How Can You Get Accepted Into The Stanford MBA?

MBA admissions assistant dean & director Kirsten Moss tells you how to impress during the application process

With an MBA program that sits on top of the Financial Times’ Global MBA Ranking 2018, you’d be forgiven for thinking it might be plain sailing for the Admissions Office at the Stanford Graduate School of Business.  

But, with this year’s Graduate Management Admission Council (GMAC) Application Trends Survey Report showing 70% of two-year full-time MBA programs in the US surveyed reporting a drop in application numbers, and international applications down across the board of graduate management education programs in the US, it would be naïve to take things for granted.

Indeed, Kirsten Moss, assistant dean and director of MBA admissions and financial aid at Stanford, indicates that taps into the biggest challenge facing the school’s admissions team.

“Our biggest challenge is getting our message to high potential leaders throughout the globe,” she says. “Our goal is ambitious—encouraging any big dreamer with aspirations to change lives, change organizations, or to change the world to consider applying. Stanford’s door is open to anyone from anywhere who fits this ambition.

“We keep a careful watch on test taker data. At this point, we still have a very robust international applicant pool, so I am grateful that we remain an interesting option for candidates outside of the US who apply.”



Candidates come in all shapes and sizes, says Kirsten. In the current class there is a journalist, a professional athlete, fighter pilot, and even a salsa maker extraordinaire, in addition to many students who come from a more traditional business background.

But they all have one thing in common, Kirsten adds—they challenge the status quo, act with integrity, and catalyze the generation of fresh ideas.

“We are looking for individuals who have had a positive impact on their organizations and communities.

“I think many applicants believe that we favor certain kinds of universities, industries, or job roles. In fact, we are most interested in what candidates have done wherever they have been.”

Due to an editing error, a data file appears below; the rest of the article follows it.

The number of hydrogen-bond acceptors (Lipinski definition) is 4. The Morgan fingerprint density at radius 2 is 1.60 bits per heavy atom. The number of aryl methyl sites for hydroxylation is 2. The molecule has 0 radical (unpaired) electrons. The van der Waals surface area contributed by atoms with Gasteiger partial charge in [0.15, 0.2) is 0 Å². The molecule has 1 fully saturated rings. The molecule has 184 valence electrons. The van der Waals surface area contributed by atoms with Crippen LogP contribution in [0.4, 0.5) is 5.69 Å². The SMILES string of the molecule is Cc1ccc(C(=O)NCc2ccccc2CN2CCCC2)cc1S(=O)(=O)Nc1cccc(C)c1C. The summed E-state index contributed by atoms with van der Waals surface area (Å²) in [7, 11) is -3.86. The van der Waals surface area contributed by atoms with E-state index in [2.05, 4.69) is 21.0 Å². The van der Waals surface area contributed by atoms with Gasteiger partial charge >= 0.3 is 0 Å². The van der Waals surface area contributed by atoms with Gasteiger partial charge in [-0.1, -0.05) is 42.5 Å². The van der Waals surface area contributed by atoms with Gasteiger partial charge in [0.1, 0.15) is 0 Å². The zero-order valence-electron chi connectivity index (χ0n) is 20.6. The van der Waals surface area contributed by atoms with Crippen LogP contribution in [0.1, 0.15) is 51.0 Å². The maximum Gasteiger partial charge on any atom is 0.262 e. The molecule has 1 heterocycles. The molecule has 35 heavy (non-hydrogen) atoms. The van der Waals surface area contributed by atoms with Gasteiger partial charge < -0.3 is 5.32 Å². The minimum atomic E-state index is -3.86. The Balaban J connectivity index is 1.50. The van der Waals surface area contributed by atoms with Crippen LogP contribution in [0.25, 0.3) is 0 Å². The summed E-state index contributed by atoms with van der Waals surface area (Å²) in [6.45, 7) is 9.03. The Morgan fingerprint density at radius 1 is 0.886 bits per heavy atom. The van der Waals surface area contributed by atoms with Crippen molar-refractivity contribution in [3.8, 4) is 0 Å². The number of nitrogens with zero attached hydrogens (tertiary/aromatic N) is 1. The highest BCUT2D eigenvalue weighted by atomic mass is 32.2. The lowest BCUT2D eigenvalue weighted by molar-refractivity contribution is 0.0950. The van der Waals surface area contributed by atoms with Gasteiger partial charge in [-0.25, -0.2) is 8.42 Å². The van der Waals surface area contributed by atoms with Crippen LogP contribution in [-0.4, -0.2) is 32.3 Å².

Kirsten says that successful candidates to Stanford Graduate School of Business have often had insights that have shaped the direction of their teams or organization. They’ve also highlighted tangible leadership behavior.

“We know that past behavior is the best indicator of what you may do in the future,” she explains. “We consider, where have you invested your efforts in the past and what difference has it made?

Kirsten says she recalls one student who is driven by educational access for all and helped create a non-profit to train teachers in Asia. Another, she adds, is passionate about healthcare after working with a professor in college to research how cancer cells move.

There is also a student with a strong financial background who helped design a new algorithm to trade oil futures.


“Our goal is ambitious—encouraging any big dreamer with aspirations to change the world to consider applying”


They all learn from one another and bring their own areas of expertise into the MBA classroom.  Students from consulting may work tirelessly to help their clients achieve greater results, while others in technology might help their companies engineer or launch a new product.

Furthermore, a strong GMAT score is not the be-all-and-end-all. “Though we consider GMAT test scores, they are only one data point in the application and should not determine whether you apply to the GSB,” Kirsten says.

Diversity among the cohort is key as well. Students in the Full-time MBA class of 2020 at Stanford represent more than 60 countries, 170 undergraduate institutions, and 300 organizations.

“We look for the perspective you can bring to our community,” explains Kirsten. “What experiences have you had that have shaped how you see the world? We often learn about this in your application essay—what matters most, and why.”

She also has a message for potential applicants who may be on the fence, unsure whether Stanford Graduate School of Business is an attainable goal for them.

“If you are on the fence, ask yourself what you are most proud of,” Kirsten advises.

“What have you done that has contributed to the lives of others? Maybe you’re a researcher who has contributed to getting a paper published. Maybe you’re a mentor who helped run your training program.

“If you have stories to tell about what has been important to you, we want to hear them.”